Rather doubtful? I’d say entirely unlikely. But you never know. Some of those 18th century dudes were into time travel, or so I’m told. In fact, there is evidence (suppressed by the Illuminati) that George Washington secured a 308 caliber Ruger Law Enforcement Police Sniper Rifle during a quick trip to a Kansas gun store in 2003, but thought he was buying a gun chambered in 5.56x45mm NATO and bought the wrong ammo. Anyway, there’s a good reason that Ryan Williams’ editorial on gun control is sophomoric: he’s a sophomore at Notre Dame (roughly translated “Our Broad”). One who wants to ban semi-automatic guns of any kind and asks . . .
Why can any ordinary 18-year-old walk into a pawnshop and purchase the exact same weapon that is being used by the Taliban to kill American soldiers in Afghanistan? Why do Americans feel the need to purchase a gun whose only outstanding quality is that it can kill more people in a shorter period of time than a conventional non-automatic firearm?
Williams answers his rhetorical question by ragging on the Second Amendment, portraying it as outdated. And then he recommends that Uncle Sam (or someone) should restrict American gun buyers to outdated weapons.
Another argument put forth by gun rights supporters is that firearms are necessary to protect one’s home and family. While this argument has its merits, does anyone really think they need more than an ordinary, non-automatic rifle or handgun to defend their home? Seriously, unless the IRA or Hezbollah make frequent visits to your neighborhood, it seems highly unlikely that you would ever need to break out your trusty assault rifle.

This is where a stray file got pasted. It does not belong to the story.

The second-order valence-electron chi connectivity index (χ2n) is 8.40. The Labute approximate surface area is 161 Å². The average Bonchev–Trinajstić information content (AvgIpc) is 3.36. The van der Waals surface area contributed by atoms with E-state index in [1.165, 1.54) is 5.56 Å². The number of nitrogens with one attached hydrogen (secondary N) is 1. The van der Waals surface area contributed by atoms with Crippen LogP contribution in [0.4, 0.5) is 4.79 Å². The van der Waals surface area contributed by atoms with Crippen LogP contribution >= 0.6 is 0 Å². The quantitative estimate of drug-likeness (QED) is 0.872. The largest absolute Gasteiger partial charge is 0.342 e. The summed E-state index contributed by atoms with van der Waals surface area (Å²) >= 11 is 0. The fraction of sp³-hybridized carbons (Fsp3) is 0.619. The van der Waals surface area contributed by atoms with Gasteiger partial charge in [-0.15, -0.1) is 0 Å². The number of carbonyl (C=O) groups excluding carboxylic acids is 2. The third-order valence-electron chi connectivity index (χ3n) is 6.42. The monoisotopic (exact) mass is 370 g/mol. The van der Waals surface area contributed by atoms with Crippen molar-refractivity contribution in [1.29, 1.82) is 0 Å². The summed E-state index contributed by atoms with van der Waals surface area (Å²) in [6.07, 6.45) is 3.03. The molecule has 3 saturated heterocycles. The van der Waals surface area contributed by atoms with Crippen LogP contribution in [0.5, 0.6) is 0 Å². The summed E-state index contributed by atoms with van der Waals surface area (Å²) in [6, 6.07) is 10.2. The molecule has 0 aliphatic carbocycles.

A non-automatic rifle would be a bolt-action long gun and a non-automatic handgun would be a revolver, no? So who disarms first? Me or the criminals with semi-automatic weapons? Can’t we go the other way and let private citizens own machine guns? I’d like one. At least one.
‘Cause I can think of a time I might need a semi or fully-automatic weapon other than an IRA/Hezbollah invasion: if the young inherit the Earth. There’s no telling what they’d do to my peace and security. I know: I used to be young, once.
I suppose it comes down to this: should we try to roll back the clock to a mythical time of reduced violence or suffer the slings and arrows—make that bullets of our country’s outrageous [good] fortune? I’m going with the slings and stuff. Williams?
So please, let’s restore a little common sense and sanity to government and get rid of these dangerous and deadly automatic and semi-automatic weapons. Let’s keep them out of our gun stores, off our streets and as far away as possible from our high schools and universities. America has seen more than its fair share of school shootings. It’s time to start taking some concrete steps to ensure that these horrifying tragedies never again take place, and denying would-be gunmen the weapons that only facilitate their rampages is as good a place to start as any. Only then can we begin to realize President Franklin D. Roosevelt’s dream of an America that guaranteed “freedom from fear” to all its citizens.
Did Franky guarantee freedom from fear to all Americans? I thought he said “the only thing we have to fear is head lice.” No wait; that was my daughter’s first grade teacher. The oxymoronic progressive prez said we shouldn’t fear fear. Here here! I’m all about fear relief. But I’m not happy relying on the government to do it for me. I depend on a semi-automatic gun (or two), instead.
If you want as good a place as any to remove the danger of a campus spree killer (which the UT gunman was not), I’m thinking that every student should have a revolver on their person. That way, if someone says “Are you happy to see me or is that a Smith & Wesson 642 in your pocket?” they could answer “yes.” That’s it Mr. Williams, just say yes to guns! It’s the title of my next book, in fact.